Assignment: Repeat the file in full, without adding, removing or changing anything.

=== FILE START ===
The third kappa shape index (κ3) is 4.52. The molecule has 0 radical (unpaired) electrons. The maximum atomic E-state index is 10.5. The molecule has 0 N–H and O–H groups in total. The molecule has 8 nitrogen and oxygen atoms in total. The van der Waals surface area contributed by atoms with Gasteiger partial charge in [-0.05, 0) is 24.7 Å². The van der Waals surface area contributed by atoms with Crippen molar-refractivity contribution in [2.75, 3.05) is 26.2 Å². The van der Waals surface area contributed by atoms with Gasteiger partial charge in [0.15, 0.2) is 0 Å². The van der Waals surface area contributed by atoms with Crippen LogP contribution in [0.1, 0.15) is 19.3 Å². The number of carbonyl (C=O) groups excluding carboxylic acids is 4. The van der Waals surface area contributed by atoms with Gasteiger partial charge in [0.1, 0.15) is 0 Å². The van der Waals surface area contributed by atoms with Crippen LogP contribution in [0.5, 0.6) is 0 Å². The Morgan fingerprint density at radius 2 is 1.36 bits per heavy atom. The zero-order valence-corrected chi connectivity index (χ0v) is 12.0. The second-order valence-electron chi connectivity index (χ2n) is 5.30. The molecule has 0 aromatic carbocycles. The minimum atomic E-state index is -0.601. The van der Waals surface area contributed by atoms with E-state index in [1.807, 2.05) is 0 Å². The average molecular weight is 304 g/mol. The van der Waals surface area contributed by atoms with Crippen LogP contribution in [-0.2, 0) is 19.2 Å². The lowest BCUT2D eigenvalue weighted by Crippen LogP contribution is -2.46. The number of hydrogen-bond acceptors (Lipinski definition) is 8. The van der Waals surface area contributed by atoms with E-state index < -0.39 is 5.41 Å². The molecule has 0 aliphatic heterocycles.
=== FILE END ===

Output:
The third kappa shape index (κ3) is 4.52. The molecule has 0 radical (unpaired) electrons. The maximum atomic E-state index is 10.5. The molecule has 0 N–H and O–H groups in total. The molecule has 8 nitrogen and oxygen atoms in total. The van der Waals surface area contributed by atoms with Gasteiger partial charge in [-0.05, 0) is 24.7 Å². The van der Waals surface area contributed by atoms with Crippen molar-refractivity contribution in [2.75, 3.05) is 26.2 Å². The van der Waals surface area contributed by atoms with Gasteiger partial charge in [0.15, 0.2) is 0 Å². The van der Waals surface area contributed by atoms with Crippen LogP contribution in [0.1, 0.15) is 19.3 Å². The number of carbonyl (C=O) groups excluding carboxylic acids is 4. The van der Waals surface area contributed by atoms with Gasteiger partial charge in [0.1, 0.15) is 0 Å². The van der Waals surface area contributed by atoms with Crippen LogP contribution in [0.5, 0.6) is 0 Å². The Morgan fingerprint density at radius 2 is 1.36 bits per heavy atom. The zero-order valence-corrected chi connectivity index (χ0v) is 12.0. The second-order valence-electron chi connectivity index (χ2n) is 5.30. The molecule has 0 aromatic carbocycles. The minimum atomic E-state index is -0.601. The van der Waals surface area contributed by atoms with E-state index in [1.807, 2.05) is 0 Å². The average molecular weight is 304 g/mol. The van der Waals surface area contributed by atoms with Crippen LogP contribution in [-0.2, 0) is 19.2 Å². The lowest BCUT2D eigenvalue weighted by Crippen LogP contribution is -2.46. The number of hydrogen-bond acceptors (Lipinski definition) is 8. The van der Waals surface area contributed by atoms with E-state index < -0.39 is 5.41 Å². The molecule has 0 aliphatic heterocycles.